The Most Important Aspect of Kaizen

I recently facilitated a SMED kaizen event.

Over the years I’ve been fortunate enough to facilitate events all over the world. But this event was different. Very different.

You see this kaizen event was in France and short of two team members, no one spoke English!

And to complicate matters even more my French is not exactly good… beyond oui, bonjour, and merci I’m pretty much done.

But through a translator and a lot of unspoken direction we managed to radically reduce a machine changeover time.

I was pleased with the results, no question. But the thing I was most happy with was the transformation of the shop floor workers throughout the week.

You see, it makes no difference where in the world kaizen is done… chances are there will be some folded arms and resistance on day 1. This is normal and I expect it. Heck, I welcome it!

But, done correctly, kaizen always opens the minds of associates who are being asked to engage in improvement like never before.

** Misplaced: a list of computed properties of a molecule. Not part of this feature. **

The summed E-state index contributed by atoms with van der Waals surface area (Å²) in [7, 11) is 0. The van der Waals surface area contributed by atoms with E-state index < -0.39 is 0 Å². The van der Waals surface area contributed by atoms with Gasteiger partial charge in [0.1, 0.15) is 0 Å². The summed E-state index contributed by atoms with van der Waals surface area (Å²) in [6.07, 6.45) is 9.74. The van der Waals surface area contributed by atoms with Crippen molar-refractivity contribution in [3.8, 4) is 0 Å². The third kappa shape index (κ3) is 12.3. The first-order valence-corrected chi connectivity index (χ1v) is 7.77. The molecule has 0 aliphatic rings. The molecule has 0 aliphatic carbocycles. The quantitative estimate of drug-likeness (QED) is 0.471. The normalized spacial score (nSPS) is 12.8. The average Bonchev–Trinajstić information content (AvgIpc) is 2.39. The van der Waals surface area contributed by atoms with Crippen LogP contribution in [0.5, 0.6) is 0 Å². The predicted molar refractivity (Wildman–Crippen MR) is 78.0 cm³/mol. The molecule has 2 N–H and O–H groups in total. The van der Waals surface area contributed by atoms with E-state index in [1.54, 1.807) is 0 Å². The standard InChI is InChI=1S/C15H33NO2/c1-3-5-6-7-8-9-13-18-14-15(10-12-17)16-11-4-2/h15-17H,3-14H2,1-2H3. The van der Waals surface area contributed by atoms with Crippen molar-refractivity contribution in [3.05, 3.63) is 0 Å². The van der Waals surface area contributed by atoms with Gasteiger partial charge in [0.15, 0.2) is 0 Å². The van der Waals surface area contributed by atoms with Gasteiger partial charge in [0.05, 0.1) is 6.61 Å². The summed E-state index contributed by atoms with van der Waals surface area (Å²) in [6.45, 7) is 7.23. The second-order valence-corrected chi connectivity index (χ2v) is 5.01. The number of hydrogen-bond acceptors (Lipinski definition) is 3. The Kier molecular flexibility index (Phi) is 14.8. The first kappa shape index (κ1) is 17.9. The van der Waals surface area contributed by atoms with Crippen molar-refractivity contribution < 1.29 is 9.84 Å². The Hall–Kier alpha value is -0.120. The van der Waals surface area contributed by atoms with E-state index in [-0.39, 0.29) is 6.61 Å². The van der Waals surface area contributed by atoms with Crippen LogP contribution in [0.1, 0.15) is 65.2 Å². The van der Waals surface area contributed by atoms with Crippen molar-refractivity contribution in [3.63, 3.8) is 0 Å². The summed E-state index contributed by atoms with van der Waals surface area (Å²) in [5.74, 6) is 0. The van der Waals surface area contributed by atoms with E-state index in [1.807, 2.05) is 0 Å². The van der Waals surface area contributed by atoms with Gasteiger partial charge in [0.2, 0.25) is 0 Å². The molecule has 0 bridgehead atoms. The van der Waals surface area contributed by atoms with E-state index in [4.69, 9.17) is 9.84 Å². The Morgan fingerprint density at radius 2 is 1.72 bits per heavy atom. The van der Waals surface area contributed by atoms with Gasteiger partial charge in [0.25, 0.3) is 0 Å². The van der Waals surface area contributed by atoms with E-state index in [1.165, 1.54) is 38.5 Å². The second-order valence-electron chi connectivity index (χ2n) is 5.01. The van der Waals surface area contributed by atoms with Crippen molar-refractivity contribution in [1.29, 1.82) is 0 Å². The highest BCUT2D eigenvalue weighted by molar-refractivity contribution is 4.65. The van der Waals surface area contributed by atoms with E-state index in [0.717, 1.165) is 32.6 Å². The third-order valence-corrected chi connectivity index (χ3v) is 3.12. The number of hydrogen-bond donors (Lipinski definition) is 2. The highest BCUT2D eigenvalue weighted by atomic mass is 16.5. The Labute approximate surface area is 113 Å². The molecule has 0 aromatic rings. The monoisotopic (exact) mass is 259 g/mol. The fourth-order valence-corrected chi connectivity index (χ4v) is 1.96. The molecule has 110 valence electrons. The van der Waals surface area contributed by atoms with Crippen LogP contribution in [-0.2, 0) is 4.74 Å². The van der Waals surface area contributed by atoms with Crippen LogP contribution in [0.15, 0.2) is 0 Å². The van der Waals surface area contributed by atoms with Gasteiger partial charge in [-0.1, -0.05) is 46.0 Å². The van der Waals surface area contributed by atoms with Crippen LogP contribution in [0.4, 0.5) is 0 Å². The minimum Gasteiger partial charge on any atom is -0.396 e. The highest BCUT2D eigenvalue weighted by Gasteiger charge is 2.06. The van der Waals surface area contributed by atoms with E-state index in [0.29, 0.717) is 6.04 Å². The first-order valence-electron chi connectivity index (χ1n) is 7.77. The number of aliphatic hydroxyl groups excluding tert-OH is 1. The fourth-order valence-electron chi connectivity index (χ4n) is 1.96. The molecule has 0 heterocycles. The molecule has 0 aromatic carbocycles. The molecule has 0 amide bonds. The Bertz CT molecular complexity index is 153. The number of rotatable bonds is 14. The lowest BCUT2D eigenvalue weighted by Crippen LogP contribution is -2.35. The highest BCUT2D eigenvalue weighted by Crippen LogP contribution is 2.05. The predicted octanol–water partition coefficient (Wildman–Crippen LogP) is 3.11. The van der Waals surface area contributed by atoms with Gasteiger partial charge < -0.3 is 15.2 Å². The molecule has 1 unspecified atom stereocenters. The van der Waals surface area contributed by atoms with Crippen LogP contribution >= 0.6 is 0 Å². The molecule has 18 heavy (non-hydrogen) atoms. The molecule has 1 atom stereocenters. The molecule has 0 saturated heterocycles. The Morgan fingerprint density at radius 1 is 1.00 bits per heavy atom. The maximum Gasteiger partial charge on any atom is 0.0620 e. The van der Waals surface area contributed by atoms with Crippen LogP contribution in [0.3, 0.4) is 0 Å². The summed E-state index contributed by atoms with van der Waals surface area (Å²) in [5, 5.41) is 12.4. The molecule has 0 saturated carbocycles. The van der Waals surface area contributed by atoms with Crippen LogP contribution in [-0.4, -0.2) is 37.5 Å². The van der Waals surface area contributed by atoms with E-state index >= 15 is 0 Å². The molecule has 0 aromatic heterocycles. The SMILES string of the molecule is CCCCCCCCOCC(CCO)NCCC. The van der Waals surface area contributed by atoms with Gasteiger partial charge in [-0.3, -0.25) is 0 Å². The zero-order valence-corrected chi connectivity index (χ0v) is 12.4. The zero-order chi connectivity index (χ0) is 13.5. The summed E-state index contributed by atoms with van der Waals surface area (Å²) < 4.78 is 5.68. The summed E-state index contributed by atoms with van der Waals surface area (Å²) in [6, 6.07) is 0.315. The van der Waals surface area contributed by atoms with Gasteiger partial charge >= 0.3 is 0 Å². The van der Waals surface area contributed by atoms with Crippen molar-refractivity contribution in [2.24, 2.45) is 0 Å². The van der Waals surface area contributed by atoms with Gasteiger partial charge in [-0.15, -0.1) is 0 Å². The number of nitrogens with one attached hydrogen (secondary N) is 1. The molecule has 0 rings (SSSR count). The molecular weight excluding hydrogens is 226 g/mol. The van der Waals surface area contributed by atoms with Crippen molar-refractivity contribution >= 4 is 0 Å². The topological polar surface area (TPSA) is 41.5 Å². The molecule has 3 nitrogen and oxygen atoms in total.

You see if we take the time to involve, challenge, and really listen to people at all levels good things will happen.

Will you always reduce changeover time by 50%? No. But that’s not the most important aspect of kaizen if you ask me.

The most important aspect of kaizen – to me – is seeing the smiles, and even tears from time to time, of kaizen team members as they proudly report to their General Manager on the improvements realized.

Done correctly kaizen opens minds. Done correctly kaizen penetrates the soul. Done correctly kaizen changes lives for the better.

This is why I love kaizen.  Do you love it too? Why?

3 Comments

  1. Jan Jochmann

    May 21, 2010 - 1:00 am

    Ron,
    a nice post, like always. I would like to have the chance one day to participate in a kaizen led by you, I think this would be inspiring 🙂

    I also agree with you – the perfect thing on kaizens is the opportunity to see people smiling and enjoying the event and the possibility to make changes to their workplace and do something different from their daily routine.
    I will always remember one of our 5S kaizen events, where one of our team members baked a cake with a sing 5S on the top and brought it to the last day of the event when the presentation for management was done …

  2. Shane Allen

    May 24, 2010 - 7:09 am

    Just finished an event last week and could not agree more. We made some nice improvements but the real progress was how the team was engaged and motivated like I have never seen.